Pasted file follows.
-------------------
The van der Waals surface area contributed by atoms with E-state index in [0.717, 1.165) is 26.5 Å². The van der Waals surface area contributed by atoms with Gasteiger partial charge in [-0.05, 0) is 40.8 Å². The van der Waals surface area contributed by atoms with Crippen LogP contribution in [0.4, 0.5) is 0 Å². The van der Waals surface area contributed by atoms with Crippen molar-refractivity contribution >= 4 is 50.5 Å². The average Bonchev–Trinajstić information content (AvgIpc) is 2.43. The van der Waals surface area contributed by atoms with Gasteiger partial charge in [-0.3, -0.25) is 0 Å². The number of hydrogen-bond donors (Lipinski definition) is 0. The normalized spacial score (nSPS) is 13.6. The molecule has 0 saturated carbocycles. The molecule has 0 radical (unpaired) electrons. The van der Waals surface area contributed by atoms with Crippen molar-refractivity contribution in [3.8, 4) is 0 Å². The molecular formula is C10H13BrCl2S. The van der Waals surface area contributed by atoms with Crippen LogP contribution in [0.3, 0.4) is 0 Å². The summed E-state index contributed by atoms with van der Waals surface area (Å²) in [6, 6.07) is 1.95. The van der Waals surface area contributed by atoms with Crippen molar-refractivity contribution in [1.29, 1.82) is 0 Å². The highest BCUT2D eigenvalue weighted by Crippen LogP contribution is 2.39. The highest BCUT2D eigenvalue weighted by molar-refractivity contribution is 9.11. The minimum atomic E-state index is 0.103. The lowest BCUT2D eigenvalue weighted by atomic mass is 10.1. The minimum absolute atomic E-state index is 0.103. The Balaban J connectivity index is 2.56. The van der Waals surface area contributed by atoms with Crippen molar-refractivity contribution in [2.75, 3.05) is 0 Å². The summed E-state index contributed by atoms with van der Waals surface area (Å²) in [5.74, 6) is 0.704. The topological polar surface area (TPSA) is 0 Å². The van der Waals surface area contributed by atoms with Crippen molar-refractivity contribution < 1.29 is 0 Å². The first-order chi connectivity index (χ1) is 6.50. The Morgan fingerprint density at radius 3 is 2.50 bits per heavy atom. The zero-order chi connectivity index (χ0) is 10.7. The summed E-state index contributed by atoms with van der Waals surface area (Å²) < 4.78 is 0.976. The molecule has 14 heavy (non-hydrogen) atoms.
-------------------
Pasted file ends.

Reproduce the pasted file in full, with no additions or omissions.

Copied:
The van der Waals surface area contributed by atoms with E-state index in [0.717, 1.165) is 26.5 Å². The van der Waals surface area contributed by atoms with Gasteiger partial charge in [-0.05, 0) is 40.8 Å². The van der Waals surface area contributed by atoms with Crippen LogP contribution in [0.4, 0.5) is 0 Å². The van der Waals surface area contributed by atoms with Crippen molar-refractivity contribution >= 4 is 50.5 Å². The average Bonchev–Trinajstić information content (AvgIpc) is 2.43. The van der Waals surface area contributed by atoms with Gasteiger partial charge in [-0.3, -0.25) is 0 Å². The number of hydrogen-bond donors (Lipinski definition) is 0. The normalized spacial score (nSPS) is 13.6. The molecule has 0 saturated carbocycles. The molecule has 0 radical (unpaired) electrons. The van der Waals surface area contributed by atoms with Crippen molar-refractivity contribution in [3.8, 4) is 0 Å². The molecular formula is C10H13BrCl2S. The van der Waals surface area contributed by atoms with Crippen LogP contribution in [0.3, 0.4) is 0 Å². The summed E-state index contributed by atoms with van der Waals surface area (Å²) in [6, 6.07) is 1.95. The van der Waals surface area contributed by atoms with Crippen molar-refractivity contribution in [1.29, 1.82) is 0 Å². The highest BCUT2D eigenvalue weighted by Crippen LogP contribution is 2.39. The highest BCUT2D eigenvalue weighted by molar-refractivity contribution is 9.11. The minimum atomic E-state index is 0.103. The lowest BCUT2D eigenvalue weighted by atomic mass is 10.1. The minimum absolute atomic E-state index is 0.103. The Balaban J connectivity index is 2.56. The van der Waals surface area contributed by atoms with Crippen molar-refractivity contribution in [2.75, 3.05) is 0 Å². The summed E-state index contributed by atoms with van der Waals surface area (Å²) in [5.74, 6) is 0.704. The topological polar surface area (TPSA) is 0 Å². The van der Waals surface area contributed by atoms with Crippen molar-refractivity contribution < 1.29 is 0 Å². The first-order chi connectivity index (χ1) is 6.50. The Morgan fingerprint density at radius 3 is 2.50 bits per heavy atom. The zero-order chi connectivity index (χ0) is 10.7. The summed E-state index contributed by atoms with van der Waals surface area (Å²) < 4.78 is 0.976. The molecule has 14 heavy (non-hydrogen) atoms.